Opinion: “I am in charge” – what does it mean?
After weeks of fumbling for answers to deal with the worsening coronavirus pandemic, Prime Minister Prayut Chan-o-cha finally said what many had wanted to hear: “I am in charge.”
But what do these grand-sounding words coming from the country’s top leader mean? As prime minister, wasn’t he supposed to be in charge all along?
Probably not – at least that’s the general perception of many.
Either because of his understanding (or lack of understanding) of the situation or because of his style of communication, Prayut was initially seen as out of touch. How he responded to questions from the media as infection cases mounted, only showed how he was under-estimating the gravity of the situation.
And it didn’t help that the many Cabinet members and government agencies tasked with devising ways to combat the deadly virus continued to contradict each other. Even the shortage of surgical masks suddenly threatened to become a last straw close to breaking people’s trust in the administration.
With the new powers entrusted to him by the state of emergency decree, Prayut certainly wants to be seen as turning a new page in how he is leading the charge against the pandemic.
Central to the efforts is the new structure of the existing “Covid-19 Administration Centre”. Starting today it has been upgraded as a “special unit” with single command authority over every government agency and with Prime Minister Prayut as its head.
That means all operations and work related to the fight against the pandemic and to mitigate its social and economic impact will be centralized under Prayut’s ultimate command.
In one of his first orders under the new structure, Prayut appointed the permanent secretary of the Public Health Ministry to take charge of public health emergency, permanent secretary of the Interior Ministry to have command over governors of Bangkok and other provinces, permanent secretary of the Commerce Ministry to control supplies and prices of essential goods, permanent secretary of the Foreign Ministry to deal with international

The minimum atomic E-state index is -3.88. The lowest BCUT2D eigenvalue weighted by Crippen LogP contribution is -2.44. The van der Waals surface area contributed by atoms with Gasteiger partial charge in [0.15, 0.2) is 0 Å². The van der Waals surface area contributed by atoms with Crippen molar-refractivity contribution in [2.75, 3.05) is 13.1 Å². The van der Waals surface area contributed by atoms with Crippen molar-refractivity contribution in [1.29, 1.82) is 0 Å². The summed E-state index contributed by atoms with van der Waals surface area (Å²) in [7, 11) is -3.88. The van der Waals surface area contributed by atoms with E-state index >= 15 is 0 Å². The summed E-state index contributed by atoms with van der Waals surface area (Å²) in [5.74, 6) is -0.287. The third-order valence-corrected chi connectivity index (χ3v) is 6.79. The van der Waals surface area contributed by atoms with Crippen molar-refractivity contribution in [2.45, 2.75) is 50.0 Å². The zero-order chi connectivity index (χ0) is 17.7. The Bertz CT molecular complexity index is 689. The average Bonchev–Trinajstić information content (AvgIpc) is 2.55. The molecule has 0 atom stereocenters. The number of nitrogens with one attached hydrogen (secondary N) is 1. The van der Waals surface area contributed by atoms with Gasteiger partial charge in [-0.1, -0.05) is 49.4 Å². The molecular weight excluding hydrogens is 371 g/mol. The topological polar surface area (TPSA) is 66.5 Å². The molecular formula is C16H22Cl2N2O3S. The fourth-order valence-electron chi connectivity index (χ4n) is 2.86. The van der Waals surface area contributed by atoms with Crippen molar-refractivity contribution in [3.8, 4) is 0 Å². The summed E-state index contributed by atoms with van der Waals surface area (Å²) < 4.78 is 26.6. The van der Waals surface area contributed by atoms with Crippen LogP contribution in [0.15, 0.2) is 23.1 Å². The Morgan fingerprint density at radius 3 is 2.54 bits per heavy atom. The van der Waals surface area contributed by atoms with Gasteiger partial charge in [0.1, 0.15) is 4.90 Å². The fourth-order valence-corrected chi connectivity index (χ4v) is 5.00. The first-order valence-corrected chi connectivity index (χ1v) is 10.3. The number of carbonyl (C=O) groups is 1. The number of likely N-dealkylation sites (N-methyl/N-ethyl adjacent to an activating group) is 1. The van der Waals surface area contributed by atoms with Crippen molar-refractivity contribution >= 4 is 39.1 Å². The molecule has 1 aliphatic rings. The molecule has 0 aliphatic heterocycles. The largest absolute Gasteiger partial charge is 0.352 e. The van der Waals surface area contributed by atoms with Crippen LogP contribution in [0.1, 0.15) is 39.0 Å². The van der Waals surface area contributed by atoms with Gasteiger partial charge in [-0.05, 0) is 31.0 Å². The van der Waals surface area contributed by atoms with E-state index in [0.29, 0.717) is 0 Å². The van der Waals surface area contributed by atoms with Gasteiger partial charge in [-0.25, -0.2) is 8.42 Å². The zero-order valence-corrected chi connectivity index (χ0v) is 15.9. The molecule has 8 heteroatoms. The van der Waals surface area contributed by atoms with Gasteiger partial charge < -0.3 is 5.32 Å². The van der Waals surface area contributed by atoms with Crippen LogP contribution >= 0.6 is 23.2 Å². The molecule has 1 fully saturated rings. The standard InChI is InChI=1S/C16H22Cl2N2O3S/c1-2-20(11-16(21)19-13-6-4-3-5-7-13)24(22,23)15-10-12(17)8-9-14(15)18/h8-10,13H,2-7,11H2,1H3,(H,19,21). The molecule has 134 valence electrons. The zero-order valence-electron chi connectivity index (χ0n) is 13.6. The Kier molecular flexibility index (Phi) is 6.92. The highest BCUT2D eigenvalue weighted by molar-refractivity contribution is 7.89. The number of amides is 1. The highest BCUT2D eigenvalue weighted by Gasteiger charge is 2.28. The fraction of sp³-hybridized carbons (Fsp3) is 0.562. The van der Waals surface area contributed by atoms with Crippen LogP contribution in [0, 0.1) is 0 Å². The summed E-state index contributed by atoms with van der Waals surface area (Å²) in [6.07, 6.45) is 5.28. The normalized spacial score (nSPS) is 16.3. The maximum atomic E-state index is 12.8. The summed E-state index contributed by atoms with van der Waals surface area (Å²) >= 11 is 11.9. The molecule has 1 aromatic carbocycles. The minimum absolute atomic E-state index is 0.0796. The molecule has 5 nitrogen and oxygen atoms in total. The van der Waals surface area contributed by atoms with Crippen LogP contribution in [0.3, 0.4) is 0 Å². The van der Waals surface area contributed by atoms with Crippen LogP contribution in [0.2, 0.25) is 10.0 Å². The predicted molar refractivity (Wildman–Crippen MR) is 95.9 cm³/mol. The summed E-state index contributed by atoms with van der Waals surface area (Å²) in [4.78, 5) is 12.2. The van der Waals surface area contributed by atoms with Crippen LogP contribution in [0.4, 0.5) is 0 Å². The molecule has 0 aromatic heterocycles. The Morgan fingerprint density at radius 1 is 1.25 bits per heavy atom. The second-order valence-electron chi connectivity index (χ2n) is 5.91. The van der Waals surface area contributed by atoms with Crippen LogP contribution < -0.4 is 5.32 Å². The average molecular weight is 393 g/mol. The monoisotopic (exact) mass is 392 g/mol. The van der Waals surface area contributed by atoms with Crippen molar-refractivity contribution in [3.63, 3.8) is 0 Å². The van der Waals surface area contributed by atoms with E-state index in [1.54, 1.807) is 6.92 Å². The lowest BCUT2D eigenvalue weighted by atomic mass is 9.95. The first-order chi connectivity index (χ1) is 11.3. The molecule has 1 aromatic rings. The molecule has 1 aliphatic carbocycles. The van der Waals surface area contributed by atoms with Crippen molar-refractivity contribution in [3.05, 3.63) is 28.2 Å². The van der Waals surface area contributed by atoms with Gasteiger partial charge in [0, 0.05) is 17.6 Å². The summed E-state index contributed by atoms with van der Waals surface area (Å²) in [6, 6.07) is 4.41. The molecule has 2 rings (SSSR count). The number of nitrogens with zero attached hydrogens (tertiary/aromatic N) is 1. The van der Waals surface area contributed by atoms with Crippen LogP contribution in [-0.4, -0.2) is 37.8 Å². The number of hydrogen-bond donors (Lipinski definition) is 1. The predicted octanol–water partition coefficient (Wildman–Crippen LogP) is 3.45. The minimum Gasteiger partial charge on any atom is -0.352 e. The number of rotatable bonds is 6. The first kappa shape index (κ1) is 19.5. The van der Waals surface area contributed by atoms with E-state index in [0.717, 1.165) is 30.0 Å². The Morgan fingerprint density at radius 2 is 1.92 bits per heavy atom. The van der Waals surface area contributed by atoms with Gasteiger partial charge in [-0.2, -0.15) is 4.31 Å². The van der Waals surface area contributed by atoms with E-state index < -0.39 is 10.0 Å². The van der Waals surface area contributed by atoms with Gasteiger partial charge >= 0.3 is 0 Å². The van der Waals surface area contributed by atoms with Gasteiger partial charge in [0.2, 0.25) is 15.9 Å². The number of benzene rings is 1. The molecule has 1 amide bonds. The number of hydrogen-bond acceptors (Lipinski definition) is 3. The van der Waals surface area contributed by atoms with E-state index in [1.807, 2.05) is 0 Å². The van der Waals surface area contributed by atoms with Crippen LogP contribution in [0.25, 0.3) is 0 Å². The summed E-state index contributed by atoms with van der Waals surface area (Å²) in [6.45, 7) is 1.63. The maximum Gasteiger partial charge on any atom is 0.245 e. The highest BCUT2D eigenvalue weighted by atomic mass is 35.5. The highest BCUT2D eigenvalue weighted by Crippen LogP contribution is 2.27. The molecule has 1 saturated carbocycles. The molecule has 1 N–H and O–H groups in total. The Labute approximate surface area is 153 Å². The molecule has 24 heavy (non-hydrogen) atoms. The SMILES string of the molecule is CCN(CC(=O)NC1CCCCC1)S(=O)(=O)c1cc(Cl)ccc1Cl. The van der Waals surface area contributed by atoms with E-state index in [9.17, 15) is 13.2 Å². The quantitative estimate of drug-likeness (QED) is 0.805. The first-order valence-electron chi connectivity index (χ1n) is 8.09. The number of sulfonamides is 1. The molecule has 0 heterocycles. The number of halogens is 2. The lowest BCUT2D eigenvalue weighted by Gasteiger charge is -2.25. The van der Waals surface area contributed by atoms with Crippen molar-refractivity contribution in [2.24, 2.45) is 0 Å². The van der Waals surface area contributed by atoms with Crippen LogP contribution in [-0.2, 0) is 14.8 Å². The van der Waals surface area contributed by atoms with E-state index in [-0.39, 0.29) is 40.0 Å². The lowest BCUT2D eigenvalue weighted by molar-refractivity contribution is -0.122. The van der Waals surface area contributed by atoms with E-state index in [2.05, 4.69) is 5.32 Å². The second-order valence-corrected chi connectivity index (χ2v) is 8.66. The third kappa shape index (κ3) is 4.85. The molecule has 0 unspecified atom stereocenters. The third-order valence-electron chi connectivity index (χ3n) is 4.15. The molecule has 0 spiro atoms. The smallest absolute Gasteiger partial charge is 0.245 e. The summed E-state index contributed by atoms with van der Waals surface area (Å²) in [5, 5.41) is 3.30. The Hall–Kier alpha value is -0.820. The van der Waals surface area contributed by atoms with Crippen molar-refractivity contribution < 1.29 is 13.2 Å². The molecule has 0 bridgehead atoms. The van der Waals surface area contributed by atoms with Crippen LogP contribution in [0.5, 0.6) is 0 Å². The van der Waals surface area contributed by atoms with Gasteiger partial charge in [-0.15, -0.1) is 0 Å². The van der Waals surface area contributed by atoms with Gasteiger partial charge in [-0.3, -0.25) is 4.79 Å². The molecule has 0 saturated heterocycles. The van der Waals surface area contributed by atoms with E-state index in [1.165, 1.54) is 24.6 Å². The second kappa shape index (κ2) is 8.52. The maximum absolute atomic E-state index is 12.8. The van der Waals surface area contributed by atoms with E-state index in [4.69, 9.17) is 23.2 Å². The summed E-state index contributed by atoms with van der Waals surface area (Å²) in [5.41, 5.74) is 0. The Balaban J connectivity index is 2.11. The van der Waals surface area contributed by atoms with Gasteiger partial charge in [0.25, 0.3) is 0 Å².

affairs and helping Thais overseas, and the military supreme commander in charge of law enforcement.
Prayut said he will meet with these top bureaucrats everyday during which he will give out instructions and assignments and hear reports of their progress. That probably explains why in his address on Wednesday he said he was going to be “in charge of every aspect” of the war against the coronavirus.
It’s worth noting that as head of the special unit dealing with Covid-19, Prayut is by-passing people in his Cabinet. That means he is dealing directly with the bureaucrats who are undoubtedly the main mechanisms in dealing with the emergency situation.
“I want to get rid of the problem of confused and rudderless approaches adopted by different agencies,” Prayut said.
It certainly comes as good news that people finally know who is in charge during this critical juncture. And whether he likes it or not, Prayut is now putting his leadership on the line.
His political future will be determined by how he handles what he himself describes as “the turning point” for Thailand. And, of course, the lives of many Thais also depends on how well he will manage as the man in charge.
By Thepchai Yong
Related story: Opinion: Prayut needs a real “conversation” with the people